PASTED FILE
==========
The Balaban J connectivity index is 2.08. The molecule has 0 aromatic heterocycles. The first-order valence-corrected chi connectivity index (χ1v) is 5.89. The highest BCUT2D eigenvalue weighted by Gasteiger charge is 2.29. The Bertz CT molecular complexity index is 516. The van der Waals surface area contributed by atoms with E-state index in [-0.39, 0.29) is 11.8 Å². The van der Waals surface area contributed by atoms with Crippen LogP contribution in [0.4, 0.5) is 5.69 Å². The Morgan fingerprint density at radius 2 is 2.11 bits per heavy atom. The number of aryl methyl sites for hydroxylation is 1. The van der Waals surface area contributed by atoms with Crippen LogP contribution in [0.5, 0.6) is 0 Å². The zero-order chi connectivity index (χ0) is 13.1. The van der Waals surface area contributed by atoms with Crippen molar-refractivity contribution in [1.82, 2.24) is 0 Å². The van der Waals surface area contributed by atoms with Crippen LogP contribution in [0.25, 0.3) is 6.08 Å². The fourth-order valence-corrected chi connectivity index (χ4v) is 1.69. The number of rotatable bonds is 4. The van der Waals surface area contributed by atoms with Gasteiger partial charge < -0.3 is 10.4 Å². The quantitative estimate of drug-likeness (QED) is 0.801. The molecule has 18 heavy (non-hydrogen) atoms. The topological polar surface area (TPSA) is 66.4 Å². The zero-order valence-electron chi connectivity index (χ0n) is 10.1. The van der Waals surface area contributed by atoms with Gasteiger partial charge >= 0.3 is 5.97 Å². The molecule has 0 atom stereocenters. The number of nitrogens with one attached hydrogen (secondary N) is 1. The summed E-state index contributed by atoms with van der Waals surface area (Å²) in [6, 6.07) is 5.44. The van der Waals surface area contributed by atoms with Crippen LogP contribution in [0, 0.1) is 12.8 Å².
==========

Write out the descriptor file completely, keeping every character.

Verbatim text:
The Balaban J connectivity index is 2.08. The molecule has 0 aromatic heterocycles. The first-order valence-corrected chi connectivity index (χ1v) is 5.89. The highest BCUT2D eigenvalue weighted by Gasteiger charge is 2.29. The Bertz CT molecular complexity index is 516. The van der Waals surface area contributed by atoms with E-state index in [-0.39, 0.29) is 11.8 Å². The van der Waals surface area contributed by atoms with Crippen LogP contribution in [0.4, 0.5) is 5.69 Å². The Morgan fingerprint density at radius 2 is 2.11 bits per heavy atom. The number of aryl methyl sites for hydroxylation is 1. The van der Waals surface area contributed by atoms with Crippen LogP contribution in [0.5, 0.6) is 0 Å². The zero-order chi connectivity index (χ0) is 13.1. The van der Waals surface area contributed by atoms with Crippen molar-refractivity contribution in [1.82, 2.24) is 0 Å². The van der Waals surface area contributed by atoms with Crippen LogP contribution in [0.25, 0.3) is 6.08 Å². The fourth-order valence-corrected chi connectivity index (χ4v) is 1.69. The number of rotatable bonds is 4. The van der Waals surface area contributed by atoms with Gasteiger partial charge < -0.3 is 10.4 Å². The quantitative estimate of drug-likeness (QED) is 0.801. The molecule has 18 heavy (non-hydrogen) atoms. The topological polar surface area (TPSA) is 66.4 Å². The zero-order valence-electron chi connectivity index (χ0n) is 10.1. The van der Waals surface area contributed by atoms with Gasteiger partial charge >= 0.3 is 5.97 Å². The molecule has 0 atom stereocenters. The number of nitrogens with one attached hydrogen (secondary N) is 1. The summed E-state index contributed by atoms with van der Waals surface area (Å²) in [6, 6.07) is 5.44. The van der Waals surface area contributed by atoms with Crippen LogP contribution in [0, 0.1) is 12.8 Å².